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Sale returns to ace form with flurry of K's

Lefty dominates, striking out 12 over six scoreless innings
@IanMBrowne
July 18, 2019

BOSTON -- Chris Sale needed that. He needed every bit of it. The Red Sox? They needed it even more. Sale (4-9, 4.05 ERA) was back in a big way on Thursday afternoon at Fenway Park, throwing his three-start slump to the curb with a masterful performance in which he

BOSTON -- Chris Sale needed that. He needed every bit of it.

The Red Sox? They needed it even more.

Sale (4-9, 4.05 ERA) was back in a big way on Thursday afternoon at Fenway Park, throwing his three-start slump to the curb with a masterful performance in which he beat the Blue Jays, 5-0. It was Sale’s first win at home since July 11, 2018.

Box score

Utterly dominant for most of his career, Sale had been less than that far too often this season. In the three starts that preceded this one, he was 0-2 with an 8.27 ERA.

But that all changed on getaway day, when the lefty pitched like an ace again, allowing two hits over six scoreless innings in which he walked two and struck out 12. Of Sale’s 101 pitches, 67 were for strikes. Sale induced 20 swings and misses, eight of them on sliders. Sale also threw 25 changeups, and got six swings and misses on that pitch, usually an afterthought in his repertoire.

“Just think it was overall command. I had a lot better feel for my changeup today,” Sale said. “That’s something that I really haven’t had all year. I was able to actually use my changeup as an out pitch instead of more just a show pitch. Obviously this game, it’s not easier, but it’s easier the more pitches you can show at it.”

Though he averaged a modest 91.9 mph on his fastball, Sale’s top heater was there when he needed it, as he threw two offerings that purred in at 96 mph.

The entire mix was the best it has been for Sale in some time.

“That’s [pitching coach] Dana [LeVangie] and Chris and Sandy [Leon] and Christian [Vazquez] and all the pitching department,” said Red Sox manager Alex Cora. “It seemed like he had command of his pitches, all of them. Slider was a lot better today. Changeup played today. And the fastball command was there. It was one of those, from the get-go you could see that there was a difference in their swings, and he kept rolling.”

For all the talk about what the 53-44 Red Sox need to do snap out of their inconsistent ways, getting Sale back on track tops the priority list.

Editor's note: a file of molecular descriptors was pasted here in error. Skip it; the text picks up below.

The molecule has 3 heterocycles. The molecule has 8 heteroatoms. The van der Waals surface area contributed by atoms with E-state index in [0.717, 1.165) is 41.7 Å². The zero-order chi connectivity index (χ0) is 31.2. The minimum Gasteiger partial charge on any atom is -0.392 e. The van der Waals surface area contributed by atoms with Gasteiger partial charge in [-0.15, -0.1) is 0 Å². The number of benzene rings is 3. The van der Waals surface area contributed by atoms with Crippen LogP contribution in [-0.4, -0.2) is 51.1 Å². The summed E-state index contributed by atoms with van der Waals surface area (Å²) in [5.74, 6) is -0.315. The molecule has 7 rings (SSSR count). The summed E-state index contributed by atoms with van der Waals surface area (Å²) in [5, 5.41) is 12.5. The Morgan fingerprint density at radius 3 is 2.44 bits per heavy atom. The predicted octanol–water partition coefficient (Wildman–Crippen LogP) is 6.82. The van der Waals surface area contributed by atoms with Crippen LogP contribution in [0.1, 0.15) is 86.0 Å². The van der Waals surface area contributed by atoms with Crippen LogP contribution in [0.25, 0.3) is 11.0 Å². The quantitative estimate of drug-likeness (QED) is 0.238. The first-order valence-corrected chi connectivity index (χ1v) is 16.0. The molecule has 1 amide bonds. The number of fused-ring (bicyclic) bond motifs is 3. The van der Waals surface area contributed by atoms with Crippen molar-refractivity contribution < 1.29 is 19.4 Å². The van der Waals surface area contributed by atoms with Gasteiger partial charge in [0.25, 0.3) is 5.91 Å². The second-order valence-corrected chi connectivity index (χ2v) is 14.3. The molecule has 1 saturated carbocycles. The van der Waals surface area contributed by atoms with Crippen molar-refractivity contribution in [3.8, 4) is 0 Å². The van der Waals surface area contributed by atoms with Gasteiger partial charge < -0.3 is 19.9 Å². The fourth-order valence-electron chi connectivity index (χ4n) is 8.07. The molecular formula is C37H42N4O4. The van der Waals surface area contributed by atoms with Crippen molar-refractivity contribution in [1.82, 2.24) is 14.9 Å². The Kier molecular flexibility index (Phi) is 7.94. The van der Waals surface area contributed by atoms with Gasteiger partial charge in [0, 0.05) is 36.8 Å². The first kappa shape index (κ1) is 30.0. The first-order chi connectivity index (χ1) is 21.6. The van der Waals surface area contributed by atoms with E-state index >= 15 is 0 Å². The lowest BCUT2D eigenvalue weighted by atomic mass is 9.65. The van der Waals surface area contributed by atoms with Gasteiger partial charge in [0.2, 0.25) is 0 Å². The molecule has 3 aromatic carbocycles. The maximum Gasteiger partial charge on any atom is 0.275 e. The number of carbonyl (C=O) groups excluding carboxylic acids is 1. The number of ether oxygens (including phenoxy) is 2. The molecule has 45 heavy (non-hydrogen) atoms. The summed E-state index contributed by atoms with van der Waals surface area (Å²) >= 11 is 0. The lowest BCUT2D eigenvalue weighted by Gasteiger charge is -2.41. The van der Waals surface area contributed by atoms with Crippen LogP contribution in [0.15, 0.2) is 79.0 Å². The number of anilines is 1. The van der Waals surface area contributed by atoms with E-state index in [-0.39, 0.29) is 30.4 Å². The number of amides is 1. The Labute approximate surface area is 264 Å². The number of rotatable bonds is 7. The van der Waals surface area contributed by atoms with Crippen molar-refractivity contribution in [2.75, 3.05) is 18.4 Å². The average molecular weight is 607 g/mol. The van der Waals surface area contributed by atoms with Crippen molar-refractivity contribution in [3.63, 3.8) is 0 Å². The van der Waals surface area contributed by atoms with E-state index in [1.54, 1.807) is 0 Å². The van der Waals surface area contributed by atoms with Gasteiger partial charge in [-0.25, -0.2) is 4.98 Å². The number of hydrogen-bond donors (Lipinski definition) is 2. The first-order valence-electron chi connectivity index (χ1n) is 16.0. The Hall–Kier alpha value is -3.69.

The importance of Sale to the team’s overall success was there for all to see earlier this week, when he threw a bullpen session that every member of the rotation and the team’s two catchers went out to watch. Sale had been down on himself lately, and his teammates were there to support him.

As it turns out, a Red Sox pitching legend also had some advice for Sale.

“This past week was obviously big for me, coming off three of the worst starts of my career and really trying to turn it around, and guys picking me up and having my back and trying to point me in the right direction,” said Sale. “Not only that, but the coaching staff, too. And I got some words of wisdom from Luis [Tiant]. That never hurts.”

What did El Tiante tell Sale?

“I can’t spill my beans,” said Sale. “I can’t give up the secrets.”

It was no secret that the Red Sox hadn’t been giving Sale much in the way of run support, which has had a big impact on his record. Entering play on Thursday, Sale had a run-support average of 3.70, more than two runs lower than any other member of the rotation.

Through the first four innings, the game remained scoreless. But the Boston bats came through with four runs in the fifth, three of them coming from the latest big blast by Rafael Devers, a three-run shot to right that powered through the wind that was blowing in.

Sale came back with a shutdown sixth and the bullpen took it home.

And finally, Sale had another Fenway win.

“Yeah, long overdue,” Sale said. “Like I said, nobody else to blame but myself, but obviously glad to get this one out of the way, and now we can just focus on what’s ahead and keep the ball rolling and have a happy flight, get on the plane and get down to Baltimore and start off on the right foot down there.”

When Sale is in top form, Boston’s footing always feels more stable.

Ian Browne has covered the Red Sox for MLB.com since 2002. Follow him on Twitter @IanMBrowne and Facebook.